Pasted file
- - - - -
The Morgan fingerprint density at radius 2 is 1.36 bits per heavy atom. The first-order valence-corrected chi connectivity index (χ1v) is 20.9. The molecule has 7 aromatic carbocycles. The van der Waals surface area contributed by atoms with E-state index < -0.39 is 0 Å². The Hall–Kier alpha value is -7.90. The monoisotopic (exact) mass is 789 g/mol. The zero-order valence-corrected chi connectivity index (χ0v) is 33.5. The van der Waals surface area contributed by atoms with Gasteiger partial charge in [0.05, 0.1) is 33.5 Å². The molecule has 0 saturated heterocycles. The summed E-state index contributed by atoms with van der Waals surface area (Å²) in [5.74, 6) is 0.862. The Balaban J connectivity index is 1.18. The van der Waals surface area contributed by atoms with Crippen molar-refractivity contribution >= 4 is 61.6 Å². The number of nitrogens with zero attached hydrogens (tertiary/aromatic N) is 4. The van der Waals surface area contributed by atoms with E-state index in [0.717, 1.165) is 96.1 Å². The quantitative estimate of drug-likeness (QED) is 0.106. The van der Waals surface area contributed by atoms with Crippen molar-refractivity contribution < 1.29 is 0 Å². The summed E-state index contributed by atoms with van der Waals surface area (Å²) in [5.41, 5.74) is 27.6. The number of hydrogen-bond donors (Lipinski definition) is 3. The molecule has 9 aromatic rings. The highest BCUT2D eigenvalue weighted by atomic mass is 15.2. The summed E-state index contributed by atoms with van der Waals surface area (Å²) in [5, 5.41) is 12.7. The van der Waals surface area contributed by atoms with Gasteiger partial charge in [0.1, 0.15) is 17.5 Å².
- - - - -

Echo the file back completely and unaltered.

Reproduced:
The Morgan fingerprint density at radius 2 is 1.36 bits per heavy atom. The first-order valence-corrected chi connectivity index (χ1v) is 20.9. The molecule has 7 aromatic carbocycles. The van der Waals surface area contributed by atoms with E-state index < -0.39 is 0 Å². The Hall–Kier alpha value is -7.90. The monoisotopic (exact) mass is 789 g/mol. The zero-order valence-corrected chi connectivity index (χ0v) is 33.5. The van der Waals surface area contributed by atoms with Gasteiger partial charge in [0.05, 0.1) is 33.5 Å². The molecule has 0 saturated heterocycles. The summed E-state index contributed by atoms with van der Waals surface area (Å²) in [5.74, 6) is 0.862. The Balaban J connectivity index is 1.18. The van der Waals surface area contributed by atoms with Crippen molar-refractivity contribution >= 4 is 61.6 Å². The number of nitrogens with zero attached hydrogens (tertiary/aromatic N) is 4. The van der Waals surface area contributed by atoms with E-state index in [0.717, 1.165) is 96.1 Å². The quantitative estimate of drug-likeness (QED) is 0.106. The van der Waals surface area contributed by atoms with Crippen molar-refractivity contribution < 1.29 is 0 Å². The summed E-state index contributed by atoms with van der Waals surface area (Å²) in [5.41, 5.74) is 27.6. The number of hydrogen-bond donors (Lipinski definition) is 3. The molecule has 9 aromatic rings. The highest BCUT2D eigenvalue weighted by atomic mass is 15.2. The summed E-state index contributed by atoms with van der Waals surface area (Å²) in [5, 5.41) is 12.7. The van der Waals surface area contributed by atoms with Gasteiger partial charge in [0.1, 0.15) is 17.5 Å².